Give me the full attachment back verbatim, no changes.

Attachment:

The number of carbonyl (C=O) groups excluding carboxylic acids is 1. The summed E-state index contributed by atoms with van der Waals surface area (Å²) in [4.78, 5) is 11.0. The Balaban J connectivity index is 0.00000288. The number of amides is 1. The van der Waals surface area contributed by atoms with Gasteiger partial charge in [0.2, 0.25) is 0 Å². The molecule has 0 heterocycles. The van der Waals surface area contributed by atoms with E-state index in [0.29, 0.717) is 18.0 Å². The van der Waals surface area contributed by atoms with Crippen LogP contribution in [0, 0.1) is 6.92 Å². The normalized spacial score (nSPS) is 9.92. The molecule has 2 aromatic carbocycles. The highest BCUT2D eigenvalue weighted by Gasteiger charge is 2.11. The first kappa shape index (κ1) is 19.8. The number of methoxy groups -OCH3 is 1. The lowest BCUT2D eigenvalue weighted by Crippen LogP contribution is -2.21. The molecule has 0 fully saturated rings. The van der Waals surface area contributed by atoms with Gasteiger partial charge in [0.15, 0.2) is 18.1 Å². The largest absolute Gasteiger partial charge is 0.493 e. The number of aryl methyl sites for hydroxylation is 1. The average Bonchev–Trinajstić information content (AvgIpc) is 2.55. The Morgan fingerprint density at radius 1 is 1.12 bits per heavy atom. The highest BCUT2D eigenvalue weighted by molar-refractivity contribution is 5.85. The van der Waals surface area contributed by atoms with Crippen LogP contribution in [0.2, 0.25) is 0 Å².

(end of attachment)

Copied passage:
The number of carbonyl (C=O) groups excluding carboxylic acids is 1. The summed E-state index contributed by atoms with van der Waals surface area (Å²) in [4.78, 5) is 11.0. The Balaban J connectivity index is 0.00000288. The number of amides is 1. The van der Waals surface area contributed by atoms with Gasteiger partial charge in [0.2, 0.25) is 0 Å². The molecule has 0 heterocycles. The van der Waals surface area contributed by atoms with E-state index in [0.29, 0.717) is 18.0 Å². The van der Waals surface area contributed by atoms with Crippen LogP contribution in [0, 0.1) is 6.92 Å². The normalized spacial score (nSPS) is 9.92. The molecule has 2 aromatic carbocycles. The highest BCUT2D eigenvalue weighted by Gasteiger charge is 2.11. The first kappa shape index (κ1) is 19.8. The number of methoxy groups -OCH3 is 1. The lowest BCUT2D eigenvalue weighted by Crippen LogP contribution is -2.21. The molecule has 0 fully saturated rings. The van der Waals surface area contributed by atoms with Gasteiger partial charge in [0.15, 0.2) is 18.1 Å². The largest absolute Gasteiger partial charge is 0.493 e. The number of aryl methyl sites for hydroxylation is 1. The average Bonchev–Trinajstić information content (AvgIpc) is 2.55. The Morgan fingerprint density at radius 1 is 1.12 bits per heavy atom. The highest BCUT2D eigenvalue weighted by molar-refractivity contribution is 5.85. The van der Waals surface area contributed by atoms with Crippen LogP contribution in [0.2, 0.25) is 0 Å².